A Lot or a Little?
What you will—and won't—find in this book.
Romantic sci-fi meant to entertain.
Don't let pride or misplaced guilt cut you off from your loved ones. There's no point in carrying a grudge or holding on to resentment; forgive and move on. Status and wealth shouldn't matter; everyone is equal. Never give up, never lose hope.
Positive Role Models
Stella is intelligent, self-confident, artistic, loves books, is a skilled engineer and patient, caring teacher. She doesn't waste her emotions on resentment, self-pity, and puts others first, even when it means sacrificing her own happiness. Gender roles are pretty equally distributed; women have positions of authority. Diverse supporting characters include one who's gay (but nothing's made of it) and names that suggest Asian and South Asian ancestries.
Violence & Scariness
After a gunshot, seeping blood is mentioned. Someone sets fire to a bedroom. A bloody bandage is mentioned but not described. Injuries from burning are briefly described but not gory. Some playful arm-punching. An unwanted hand on a thigh is slapped away; the perpetrator's called out for trying to get under a woman's skirt.
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Sex, Romance & Nudity
Some kissing, a couple with tongue described briefly. Some physical attraction from brief physical contact, like a hand on a hip or standing very close. Brief workplace sexual innuendo.
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"Bulls--t," "dammit," made-up word "frex" and variations used as a mild expletive.
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Drinking, Drugs & Smoking
Hugo drinks frequently and is mentioned in a couple of phases as being frequently drunk. Stella drinks a few times, once to excess with vomiting and hangover symptoms as consequences. Sometimes she mentions liking it, other times barely sips any when she's not in the mood. Lots of social drinking. Mention that illegal drugs are available on another ship. Sedatives are administered to calm a character with a mental illness.
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Parents Need to Know
Parents need to know that Brightly Burning blends the literary classic Jane Eyre with science fiction. Lots of people and events closely follow the classic, but you don't need to have read it to be able to follow along here. A blossoming romance is one of the main plot points, but sexual content is mild. There are a few kisses, including a couple with tongue (but no detailed descriptions), and feelings of attraction and passion from being physically close. Alcohol is mentioned a lot, mostly in a social drinking context, but one character drinks heavily; Stella drinks to excess once. There's very little violence: one gunshot and a couple of mentions of blood, but no gore or detailed descriptions. There's almost no strong language, but "bulls--t" and "dammit" are used once each.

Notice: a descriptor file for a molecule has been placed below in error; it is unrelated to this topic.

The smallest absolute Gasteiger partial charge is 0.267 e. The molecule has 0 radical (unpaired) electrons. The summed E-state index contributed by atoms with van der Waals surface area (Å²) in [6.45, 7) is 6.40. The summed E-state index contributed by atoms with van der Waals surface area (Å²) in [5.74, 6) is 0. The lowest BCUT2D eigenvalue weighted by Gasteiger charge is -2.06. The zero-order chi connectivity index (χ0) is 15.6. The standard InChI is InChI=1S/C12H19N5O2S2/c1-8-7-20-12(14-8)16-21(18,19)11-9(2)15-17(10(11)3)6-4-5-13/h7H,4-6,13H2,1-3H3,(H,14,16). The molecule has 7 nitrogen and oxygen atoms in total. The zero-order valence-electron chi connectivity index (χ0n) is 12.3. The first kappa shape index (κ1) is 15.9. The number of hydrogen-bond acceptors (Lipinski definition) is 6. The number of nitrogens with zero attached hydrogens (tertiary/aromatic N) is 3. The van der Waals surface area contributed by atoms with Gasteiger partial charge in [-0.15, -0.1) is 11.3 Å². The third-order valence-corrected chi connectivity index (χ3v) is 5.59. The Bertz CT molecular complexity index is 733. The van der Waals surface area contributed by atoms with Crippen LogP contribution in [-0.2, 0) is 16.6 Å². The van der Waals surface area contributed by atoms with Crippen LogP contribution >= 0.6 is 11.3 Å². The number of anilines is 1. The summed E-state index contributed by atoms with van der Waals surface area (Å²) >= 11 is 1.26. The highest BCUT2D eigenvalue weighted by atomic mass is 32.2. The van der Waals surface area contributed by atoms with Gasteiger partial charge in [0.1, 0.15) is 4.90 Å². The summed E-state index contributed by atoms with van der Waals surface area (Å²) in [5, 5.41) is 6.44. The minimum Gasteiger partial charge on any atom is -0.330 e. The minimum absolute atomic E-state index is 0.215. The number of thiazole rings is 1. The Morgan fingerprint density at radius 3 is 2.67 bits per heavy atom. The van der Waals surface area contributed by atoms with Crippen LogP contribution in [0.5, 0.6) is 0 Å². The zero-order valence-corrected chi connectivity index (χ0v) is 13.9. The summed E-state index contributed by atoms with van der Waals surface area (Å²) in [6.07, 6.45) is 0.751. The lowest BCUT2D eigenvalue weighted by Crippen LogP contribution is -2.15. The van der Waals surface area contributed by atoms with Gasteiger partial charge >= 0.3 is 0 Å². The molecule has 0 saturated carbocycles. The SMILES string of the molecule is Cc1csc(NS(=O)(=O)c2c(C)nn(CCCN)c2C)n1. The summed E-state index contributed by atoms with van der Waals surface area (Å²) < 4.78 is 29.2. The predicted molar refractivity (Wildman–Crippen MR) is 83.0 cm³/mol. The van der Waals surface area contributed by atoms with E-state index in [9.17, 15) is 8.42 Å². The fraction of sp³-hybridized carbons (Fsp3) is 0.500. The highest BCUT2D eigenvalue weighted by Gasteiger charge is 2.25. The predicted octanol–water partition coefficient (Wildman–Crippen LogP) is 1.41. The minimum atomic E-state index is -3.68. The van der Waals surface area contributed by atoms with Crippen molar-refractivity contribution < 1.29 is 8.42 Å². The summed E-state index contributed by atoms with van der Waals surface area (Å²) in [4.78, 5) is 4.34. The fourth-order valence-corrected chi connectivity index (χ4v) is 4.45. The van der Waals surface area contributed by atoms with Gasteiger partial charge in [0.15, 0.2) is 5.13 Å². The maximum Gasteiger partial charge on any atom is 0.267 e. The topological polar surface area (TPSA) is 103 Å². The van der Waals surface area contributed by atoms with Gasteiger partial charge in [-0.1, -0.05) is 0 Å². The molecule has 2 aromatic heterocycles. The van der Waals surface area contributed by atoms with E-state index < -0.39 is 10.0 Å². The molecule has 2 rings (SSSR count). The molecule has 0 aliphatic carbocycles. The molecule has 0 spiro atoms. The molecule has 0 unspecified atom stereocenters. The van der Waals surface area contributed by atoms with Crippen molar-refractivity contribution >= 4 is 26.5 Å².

Is It Any Good?
Author Alexa Donne's re-imagining of Jane Eyre in space is engaging, but will be enjoyed best by readers who come to it with an open mind. It's not Jane Eyre, and die-hard fans may be frustrated by the differences between Jane and Stella. It's not hard sci-fi, either, and die-hard fans may find too much romance for their taste. But readers who can leave their expectations behind will enjoy this blend of mystery, romance, and science fiction.
Donne effectively creates a vivid, richly populated world among a fleet of spaceships in orbit around Earth. Readers familiar with Jane Eyre won't find any surprises in the plot, but the setting and colorful characters add some interest to hopefully see them through to the end, when the excitement really starts to build. Teens will easily relate to Stella as she struggles to find her place in strange new surroundings, to learn the truth about Hugo, and to start a new life on her own terms.
Did we miss something on diversity?
Research shows a connection between kids' healthy self-esteem and positive portrayals in media. That's why we've added a new "Diverse Representations" section to our reviews that will be rolling out on an ongoing basis. You can help us help kids by suggesting a diversity update.